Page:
The Elysium Enigma is a very well-crafted and entertaining pulp sci-fi story. To begin with, I'm given a clear and straightforward mission to do, without being buried under a load of infodumps. Along the way, I notice enough little anomalies and incongruities that I want to exceed my authority and dig a bit further, and there's plenty here to dig into. The story tries to lure me in one particular direction, and I fall for the bait entirely. Leela in any other setting would just be some improbable male fantasy, but Elysium is just the kind of backward world where such an unclothed earthy innocent wouldn't look out of place. It's also the kind of world where Petroc's denial of her existence wouldn't raise a warning bell; her banishment is just the kind of backward custom a village elder might want to keep from outsiders. So setting and story work together to deceive me, and when their secret is revealed, I feel an appropriate sense of betrayal and outrage.
One criticism I had of the author's earlier Square Circle is that its satirical intent was unclear and ambiguous, and even a bit retrograde. The Orwellian state it depicted didn't seem to have any particular political leanings; it just seemed to embody the routine and technology of "modern life", against which the game held up some ideals of mysticism, vague spirituality and backwardness (as espoused by the old man in the forest). Which of course goes against my principles. I can't make the same criticism of The Elysium Enigma; this isn't a story of simple, innocent villagers against some evil technological empire. Instead, the village elder comes across as ignorant and somewhat pathetic, his anti-technology rants the ravings of a nutcase. It's clear that his decrepit society, which rejected progress, is for that reason in terminal decline; the town is falling apart and no one knows how to fix it. The story shows that his anti-technological stance is taking him nowhere, and I can only approve.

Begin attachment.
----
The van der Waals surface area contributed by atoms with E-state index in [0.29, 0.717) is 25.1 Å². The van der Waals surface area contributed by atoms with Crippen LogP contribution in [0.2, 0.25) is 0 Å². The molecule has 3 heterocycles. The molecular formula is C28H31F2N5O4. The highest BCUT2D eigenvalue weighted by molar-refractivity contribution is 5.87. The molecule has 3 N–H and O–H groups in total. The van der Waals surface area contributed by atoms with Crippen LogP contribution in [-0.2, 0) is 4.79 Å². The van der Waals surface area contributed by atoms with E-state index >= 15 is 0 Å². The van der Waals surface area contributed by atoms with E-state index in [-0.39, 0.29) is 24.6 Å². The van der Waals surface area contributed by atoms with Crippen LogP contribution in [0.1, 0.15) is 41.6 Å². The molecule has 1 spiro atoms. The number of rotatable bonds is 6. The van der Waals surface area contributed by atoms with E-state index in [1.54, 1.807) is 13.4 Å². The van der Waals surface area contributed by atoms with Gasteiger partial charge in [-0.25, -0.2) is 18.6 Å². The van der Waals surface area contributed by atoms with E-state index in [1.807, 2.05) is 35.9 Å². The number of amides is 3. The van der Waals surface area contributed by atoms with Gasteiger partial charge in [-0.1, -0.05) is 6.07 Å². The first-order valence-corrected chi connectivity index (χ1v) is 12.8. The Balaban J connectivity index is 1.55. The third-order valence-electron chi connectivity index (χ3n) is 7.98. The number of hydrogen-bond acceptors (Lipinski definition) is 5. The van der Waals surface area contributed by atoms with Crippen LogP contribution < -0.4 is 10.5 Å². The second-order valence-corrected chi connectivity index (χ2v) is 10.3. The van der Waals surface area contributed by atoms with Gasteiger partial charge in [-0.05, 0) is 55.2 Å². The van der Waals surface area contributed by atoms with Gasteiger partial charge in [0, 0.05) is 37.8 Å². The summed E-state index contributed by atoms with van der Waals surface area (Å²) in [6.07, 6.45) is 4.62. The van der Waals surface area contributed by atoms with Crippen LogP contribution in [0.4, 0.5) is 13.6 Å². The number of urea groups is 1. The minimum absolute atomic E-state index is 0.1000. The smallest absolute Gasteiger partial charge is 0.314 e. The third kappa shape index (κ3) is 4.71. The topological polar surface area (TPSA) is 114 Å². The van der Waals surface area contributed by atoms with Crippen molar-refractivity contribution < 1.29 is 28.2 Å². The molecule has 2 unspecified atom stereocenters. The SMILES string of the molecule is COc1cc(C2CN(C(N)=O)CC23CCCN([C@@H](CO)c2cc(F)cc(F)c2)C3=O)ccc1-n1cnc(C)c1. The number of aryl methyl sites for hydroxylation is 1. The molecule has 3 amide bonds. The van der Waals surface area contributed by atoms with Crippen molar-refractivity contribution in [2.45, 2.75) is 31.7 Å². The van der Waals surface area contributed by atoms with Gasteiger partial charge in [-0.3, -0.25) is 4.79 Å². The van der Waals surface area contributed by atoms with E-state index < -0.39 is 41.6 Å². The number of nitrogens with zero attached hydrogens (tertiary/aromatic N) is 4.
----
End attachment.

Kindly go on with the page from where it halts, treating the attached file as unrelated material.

I disapprove, however, of the puzzles, which are contrived and cliched and generally pretty bad. The game deserves much better than such hoary old chestnuts as making a fishing rod to catch a fish to feed the cat which is sitting on the box that contains the Maguffin. In truth, Elysium would be much better without any puzzles at all. There is much to discover in this game just by exploring and talking to people; there is plenty of interacting to do without having to solve a goddamn fishing rod puzzle as well. Such contrived obstacles make the game less interactive, not more. Solving them doesn't reveal anything about the world; they're just a chore, they get in the way, they're puzzles for the sake of puzzles.
I'm also not convinced by the ask/tell topics conversation system used by this and other games. I make the same complaint others make about conversation menus: here, I just methodically mine each topic until it runs dry, and then move onto the next one, with the result that NPCs tend towards being static, artificial blobs of code. Of course, it's possible to inject a bit more dynamism into this system (as it is with conversation menus), but the NPCs in Elysium tend to stand there while I mine them for data. And they're not quite convincing in other ways. There came a stage when I had blabbed enough to Leela that she knew everything she had come for; but still she hung around for me to discover her ruse and capture her. Another improbable puzzle depends on her behaving like a bit of clockwork.
Nevertheless, I could play with my hints at the ready and thoroughly enjoyed The Elysium Enigma. I wouldn't be surprised or at all disappointed if it won the competition.